A former Catholic priest from Springfield says he has been exonerated of two accusations of sexual abuse, but an Episcopal Church leader disagrees, saying the priest escaped action by the church on a legal technicality.
The Rev. John R. Russell said he was cleared of two accusations - one by a former Holy Cross of Springfield parishioner and the other by a former parishioner in New Mexico - when the Standing Committee of the Episcopal Diocese of the Rio Grande withdrew the accusations against him in June.
"I have been through hell for the past 2½ years," said Russell, adding that he lost his license to work as a priest, his job as a counselor in a public high school and is broke as a result of what he called false accusations.
However, the Rt. Rev. Jeffrey N. Steenson, bishop of the Episcopal Diocese of the Rio Grande, said the accusations against him were dropped only because of a statute of limitations of about 15 years that exists in legal canons in the Episcopal Church.
"We found the accusations credible and regretted not moving forward. ... In no way should this be taken as an exoneration. I profoundly disagree with that," said Steenson.
The Roman Catholic Church has similar canons, but decided not to invoke them in trying to hold priests accountable for alleged sexual assaults on minors, according to Mark E. Dupont, spokesman for the Roman Catholic Diocese of Springfield.
The first accusation against Russell was brought forward to the Roman Catholic Diocese of Springfield in 2004 by Springfield native Janet M. (Bengle) Ruidl. She told the diocesan Review Board that Russell sexually assaulted her while Russell was a priest at Holy Cross Parish in Springfield and she was in her late teens in the late 1960s. Russell supervised the youth group to which Ruidl belonged, according to Ruidl and Russell.
Because Russell had become an Episcopal priest in 1975 and the Catholic Church no longer had any jurisdiction over him when the accusation came forward, the Springfield diocese's Review Board forwarded the accusation - without a finding - to the Episcopal Diocese of Rio Grande. Russell was a retired priest in the Episcopal Diocese of the Rio Grande at the time the accusation was made.
Ruidl, who now lives in Wisconsin, said that she consulted with the Hampden County District Attorney's Office about possible criminal charges against Russell, but she and the district attorney's office jointly decided not to pursue them.
"Once he moved out of state, the statute of limitations' clock stopped ticking. I could have gone forward with charges against him," Ruidl said.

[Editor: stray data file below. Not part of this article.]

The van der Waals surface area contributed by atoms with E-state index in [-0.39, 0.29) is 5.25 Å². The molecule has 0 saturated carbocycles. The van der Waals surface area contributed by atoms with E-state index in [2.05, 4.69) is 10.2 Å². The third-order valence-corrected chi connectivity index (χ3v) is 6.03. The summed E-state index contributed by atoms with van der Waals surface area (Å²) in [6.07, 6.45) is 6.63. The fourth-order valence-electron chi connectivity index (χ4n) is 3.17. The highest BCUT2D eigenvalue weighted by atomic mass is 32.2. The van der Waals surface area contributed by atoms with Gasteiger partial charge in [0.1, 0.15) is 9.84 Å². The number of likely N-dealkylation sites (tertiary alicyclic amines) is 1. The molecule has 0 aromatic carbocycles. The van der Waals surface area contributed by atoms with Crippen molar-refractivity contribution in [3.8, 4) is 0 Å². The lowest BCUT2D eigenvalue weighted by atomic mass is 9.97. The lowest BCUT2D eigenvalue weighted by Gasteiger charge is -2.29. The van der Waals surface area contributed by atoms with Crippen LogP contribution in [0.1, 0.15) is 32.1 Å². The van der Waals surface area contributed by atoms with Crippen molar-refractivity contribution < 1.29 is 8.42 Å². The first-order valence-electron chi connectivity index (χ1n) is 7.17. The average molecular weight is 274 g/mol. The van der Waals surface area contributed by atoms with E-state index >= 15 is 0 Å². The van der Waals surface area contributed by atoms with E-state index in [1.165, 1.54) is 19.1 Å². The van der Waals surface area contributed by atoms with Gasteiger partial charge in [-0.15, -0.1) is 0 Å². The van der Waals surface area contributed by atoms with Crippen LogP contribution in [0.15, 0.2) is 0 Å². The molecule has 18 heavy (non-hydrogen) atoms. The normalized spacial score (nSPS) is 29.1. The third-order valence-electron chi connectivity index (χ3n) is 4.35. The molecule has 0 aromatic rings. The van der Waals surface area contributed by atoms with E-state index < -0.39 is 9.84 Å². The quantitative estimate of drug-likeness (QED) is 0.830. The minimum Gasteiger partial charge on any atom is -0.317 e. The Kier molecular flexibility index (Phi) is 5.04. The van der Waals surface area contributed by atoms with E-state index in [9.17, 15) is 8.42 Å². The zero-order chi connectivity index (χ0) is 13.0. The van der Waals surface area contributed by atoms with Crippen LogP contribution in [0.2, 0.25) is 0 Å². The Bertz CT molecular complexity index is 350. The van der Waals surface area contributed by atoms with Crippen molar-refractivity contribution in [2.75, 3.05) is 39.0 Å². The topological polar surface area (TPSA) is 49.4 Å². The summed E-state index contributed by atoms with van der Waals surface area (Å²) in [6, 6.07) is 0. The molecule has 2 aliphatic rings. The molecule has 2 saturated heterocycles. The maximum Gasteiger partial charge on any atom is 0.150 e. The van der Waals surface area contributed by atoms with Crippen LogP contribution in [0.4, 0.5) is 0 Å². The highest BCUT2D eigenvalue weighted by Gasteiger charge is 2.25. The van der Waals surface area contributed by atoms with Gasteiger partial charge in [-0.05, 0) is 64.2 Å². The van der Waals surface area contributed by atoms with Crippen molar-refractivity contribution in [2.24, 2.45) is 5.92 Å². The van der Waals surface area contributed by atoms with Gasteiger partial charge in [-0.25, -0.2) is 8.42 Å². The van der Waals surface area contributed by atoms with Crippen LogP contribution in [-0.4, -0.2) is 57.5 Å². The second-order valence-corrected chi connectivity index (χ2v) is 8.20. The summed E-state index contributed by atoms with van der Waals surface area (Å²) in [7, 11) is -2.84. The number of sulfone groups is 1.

The second accusation was brought forward to the Episcopal Diocese of the Rio Grande by a woman who belonged to a church at which Russell was assigned in the late 1970s. The woman said Russell, upon learning the woman was a single mother in crisis, offered to serve as her mental health counselor. He then initiated sexual contact that led to sexual intercourse, the woman said.
The woman said she came forward after reading an account of Ruidl's alleged abuse by Russell.
Although the Episcopal diocese had no jurisdiction of Russell when he was a Catholic priest, the New Mexico woman planned to call Ruidl as a witness if, and when, the Episcopal diocese held a hearing on the matter.
The offense and hearing could have led to Russell being defrocked.
Russell recently expressed frustration that he has never been able to give his side of the story in any official forum.
"There is another side to this story. She (Ruidl) asked for my hand in marriage many times. She was delusional," said Russell, who admitted working closely with her in many church activities and having contact with her beyond high school.
Russell said he was involved in a multitude of activities with young people throughout his ministry as a priest. He said he had been pursuing a degree in special education when the accusations came forward two years ago. He has since abandoned that, he said.
Steenson said Russell is no longer authorized to conduct services.
"His status is retired. He doesn't have license to function as a priest. And there is no intention of ever giving him the license to function as a priest," said Steenson.
Steenson said the Standing Committee's decision to withdraw the accusations was based upon a recommendation by a canon lawyer.
"I didn't agree with the recommendation," said Steenson, an ex-officio member of the committee.
"I regret it ended the way it did because I felt we should have worked hard to have the complaints heard by the proper board so that the accusers could feel as though some justice had been done," Steenson said.
The New Mexico woman said that she doesn't regret bringing the accusation forward.
"I'm hoping the publicity that he is seeking leads to someone coming forward in what could be criminal charges," she said.
Upon receiving notification that the Standing Committee would be setting aside the accusations, Russell called The Republican seeking a story.
Steenson said that when Russell applied to become a priest in the Episcopal Church, he used a letter of recommendation from former Catholic priest Richard R. Lavigne.
Lavigne, who was accused by dozens of men of sexually abusing them when they were minors, was defrocked by the Catholic Church in 2003.
Lavigne also remains the only publicly identified suspect in the 34-year unsolved murder of 14-year-old Springfield altar boy Daniel Croteau.